I'm new here, so any help is appreciated.
I've just finished rebuilding a 1964 t100 motor and am having a hell of a time getting the gearbox back into the case. Seems like the lay shaft and shifter spindle don't want to seat. Any tricks?
I know when I put the transmission in my '70 T100, it acts as if it doesn't want to seat at first and it usually just needs some persuasion. There's that spring-loaded selector detent in the back of the gearbox case and I always feel that is what's keeping it from going. I can usually get it to seat, but it 'pops' back out. I just tap it in there and spin a screw in it to keep it there while i torque it.
Okay, I figured this out.
I'm going to post it here in case anyone else makes the same mistake I did.
I've got two 1964 t100 motors. I've been stealing some good parts from one to replace worn out parts on the other. One of the motors is a t100sc and the other is a t100sr, both pre-1968. I took a mainshaft second gear from the t100sr gearbox and used it on the t100sc gearbox. They both looked the same and it seemed to fit no problem; I assumed the two gearboxes were the same. After doing trial and error for hours, trying to figure out what it was that was preventing the gearbox from seating, I narrowed the problem down to the layshaft not aligning properly with the bearing in the case. The only thing that would allow it to align properly was when I removed the second gear from the mainshaft. Upon closer inspection, I realized they are actually two different gears with different part numbers. I guess the corresponding layshaft gear would have been a different gear on the t100sr motor as well. Because I didn't change both, the new t100sr gear must have forced the layshaft slightly out of alignment.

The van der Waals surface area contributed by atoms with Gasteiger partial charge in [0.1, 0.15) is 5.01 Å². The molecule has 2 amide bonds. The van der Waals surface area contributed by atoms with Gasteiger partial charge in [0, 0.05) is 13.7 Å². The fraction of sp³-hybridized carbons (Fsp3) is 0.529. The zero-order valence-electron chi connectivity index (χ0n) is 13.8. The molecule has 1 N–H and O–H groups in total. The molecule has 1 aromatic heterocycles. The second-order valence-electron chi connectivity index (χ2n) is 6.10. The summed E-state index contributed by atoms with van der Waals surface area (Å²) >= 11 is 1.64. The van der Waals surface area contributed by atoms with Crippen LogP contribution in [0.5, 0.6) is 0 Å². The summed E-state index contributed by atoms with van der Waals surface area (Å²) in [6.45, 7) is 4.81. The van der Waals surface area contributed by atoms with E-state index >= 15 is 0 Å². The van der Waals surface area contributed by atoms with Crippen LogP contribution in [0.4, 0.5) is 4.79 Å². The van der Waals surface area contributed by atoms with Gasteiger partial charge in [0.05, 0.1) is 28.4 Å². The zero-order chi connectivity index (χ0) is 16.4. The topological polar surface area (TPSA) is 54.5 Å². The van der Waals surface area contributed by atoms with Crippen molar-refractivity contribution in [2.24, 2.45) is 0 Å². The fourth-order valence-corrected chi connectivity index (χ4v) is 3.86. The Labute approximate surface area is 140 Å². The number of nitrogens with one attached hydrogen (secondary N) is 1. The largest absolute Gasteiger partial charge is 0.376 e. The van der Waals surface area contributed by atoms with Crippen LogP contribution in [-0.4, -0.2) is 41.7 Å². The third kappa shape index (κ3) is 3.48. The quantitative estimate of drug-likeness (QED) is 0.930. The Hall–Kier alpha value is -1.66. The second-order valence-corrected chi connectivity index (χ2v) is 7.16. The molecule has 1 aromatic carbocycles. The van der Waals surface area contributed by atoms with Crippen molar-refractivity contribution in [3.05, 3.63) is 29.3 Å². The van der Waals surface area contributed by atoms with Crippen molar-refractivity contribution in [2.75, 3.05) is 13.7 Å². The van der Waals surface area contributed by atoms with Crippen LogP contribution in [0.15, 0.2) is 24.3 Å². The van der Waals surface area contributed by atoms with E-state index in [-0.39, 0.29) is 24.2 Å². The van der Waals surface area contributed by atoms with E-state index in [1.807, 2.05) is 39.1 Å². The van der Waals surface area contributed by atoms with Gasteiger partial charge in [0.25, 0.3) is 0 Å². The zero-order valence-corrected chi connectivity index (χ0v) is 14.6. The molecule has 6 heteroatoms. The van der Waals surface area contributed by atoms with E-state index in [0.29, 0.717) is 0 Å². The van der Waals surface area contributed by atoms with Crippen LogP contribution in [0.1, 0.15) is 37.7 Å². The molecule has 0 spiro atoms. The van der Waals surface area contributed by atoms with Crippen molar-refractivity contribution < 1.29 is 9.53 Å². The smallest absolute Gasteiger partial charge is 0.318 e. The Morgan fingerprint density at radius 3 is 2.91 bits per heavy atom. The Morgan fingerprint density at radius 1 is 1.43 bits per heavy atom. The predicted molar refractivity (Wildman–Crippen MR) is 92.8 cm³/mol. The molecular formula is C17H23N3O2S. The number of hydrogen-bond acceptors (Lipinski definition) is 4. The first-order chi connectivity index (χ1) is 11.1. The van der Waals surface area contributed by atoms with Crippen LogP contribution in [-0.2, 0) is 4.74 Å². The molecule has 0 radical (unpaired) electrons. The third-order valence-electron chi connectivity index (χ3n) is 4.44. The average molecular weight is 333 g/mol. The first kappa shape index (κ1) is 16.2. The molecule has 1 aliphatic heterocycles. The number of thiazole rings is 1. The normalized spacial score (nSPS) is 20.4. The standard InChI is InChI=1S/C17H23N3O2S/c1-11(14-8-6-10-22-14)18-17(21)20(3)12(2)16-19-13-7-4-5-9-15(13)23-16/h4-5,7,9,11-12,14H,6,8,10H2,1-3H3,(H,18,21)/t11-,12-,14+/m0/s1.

So... I put the original gear back in and it all went together fine. From now on I'll be more dilligent about checking part numbers when swapping things that appear compatible.
Hopefully this helps somebody else out there experiencing a similar problem.
Thanks for the update. I think taking stuff for granted that turns out to be wrong is one of my most common errors. Sometimes "thinking like a mechanic" means going back to the beginning and eliminating every possible issue, but it is very easy to overlook something you have taken for granted, wrongly.
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